The Vegas Cabbie
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From: Peter Langston <psl>
Date: Thu, 19 Dec 96 16:57:53 -0800
Subject: The Vegas Cabbie
Forwarded-by: chuck@NYC.Thinkbank.COM (Chuck Ocheret)
Forwarded-by: firstname.lastname@example.org Thu Dec 19 16:59:29 1996
A businessman flew to Vegas for the weekend to gamble. He lost the shirt
off his back, and had nothing left but the return half of his roundtrip
ticket -- If he could just get to the airport he could get himself home. So
he went out to the front of the casino where there was a cab waiting. As
they drove off he explained his situation to the cabbie. He promised to
send the driver money from home, he offered him his credit card numbers,
his driver's license number, his address, etc. but to no avail. The cabbie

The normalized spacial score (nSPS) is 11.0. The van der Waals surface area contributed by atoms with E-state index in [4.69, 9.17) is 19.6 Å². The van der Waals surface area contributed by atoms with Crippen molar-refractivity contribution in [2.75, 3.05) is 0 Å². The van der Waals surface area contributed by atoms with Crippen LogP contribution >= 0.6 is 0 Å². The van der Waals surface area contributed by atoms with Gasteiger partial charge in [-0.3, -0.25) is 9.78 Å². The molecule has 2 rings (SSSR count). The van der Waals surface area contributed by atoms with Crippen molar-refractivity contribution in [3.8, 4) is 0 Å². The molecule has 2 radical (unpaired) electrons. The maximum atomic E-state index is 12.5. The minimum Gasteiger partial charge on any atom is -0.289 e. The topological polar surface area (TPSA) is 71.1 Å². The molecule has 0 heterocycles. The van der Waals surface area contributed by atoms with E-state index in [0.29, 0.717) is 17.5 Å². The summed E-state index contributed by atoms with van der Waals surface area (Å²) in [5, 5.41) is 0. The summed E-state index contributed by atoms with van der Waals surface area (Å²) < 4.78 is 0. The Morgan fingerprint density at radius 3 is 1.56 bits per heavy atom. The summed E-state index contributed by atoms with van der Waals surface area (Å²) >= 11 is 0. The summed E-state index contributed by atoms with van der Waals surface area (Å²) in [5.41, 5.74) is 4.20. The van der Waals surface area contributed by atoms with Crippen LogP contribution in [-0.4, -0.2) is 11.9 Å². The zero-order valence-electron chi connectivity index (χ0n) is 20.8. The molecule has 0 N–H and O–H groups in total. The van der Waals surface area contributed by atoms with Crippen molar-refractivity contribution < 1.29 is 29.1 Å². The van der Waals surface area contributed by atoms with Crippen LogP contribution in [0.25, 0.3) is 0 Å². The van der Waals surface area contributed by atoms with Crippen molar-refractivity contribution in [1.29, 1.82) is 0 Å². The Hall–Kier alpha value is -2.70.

pulled over and said (adopt appropriate dialect), "If you don't have fifteen
dollars, get the hell out of my cab!" So the businessman was forced to
hitch-hike to the airport and was barely in time to catch his flight.
One year later the businessman, having worked long and hard to regain his
financial success, returned to Vegas and this time he won big. Feeling
pretty good about himself, he went out to the front of the casino to get a
cab ride back to the airport. Well, who should he see out there, at the back
end of a long line of cabs, but his old buddy who had refused to give him
a ride when he was down on his luck. The businessman decided he would make
the guy pay for his lack of charity.
The businessman got in the first cab in the line. "How much for a ride to
the airport?" he asked. "Fifteen bucks," came the reply. "And how much for
you to give me a blowjob on the way?" "What?! Get the hell out of my cab."
The businessman got into the back of each cab in the long line and asked
the same questions, with the same result. When he got to his old friend at
the back of the line, he got in and asked "How much for a ride to the
airport?" The cabbie replied "fifteen bucks." The businessman said "ok"
and off they went. Then, as they drove slowly past the long line of cabs,
the businessman gave a big smile and thumbs up sign to each driver.
© 1996 Peter Langston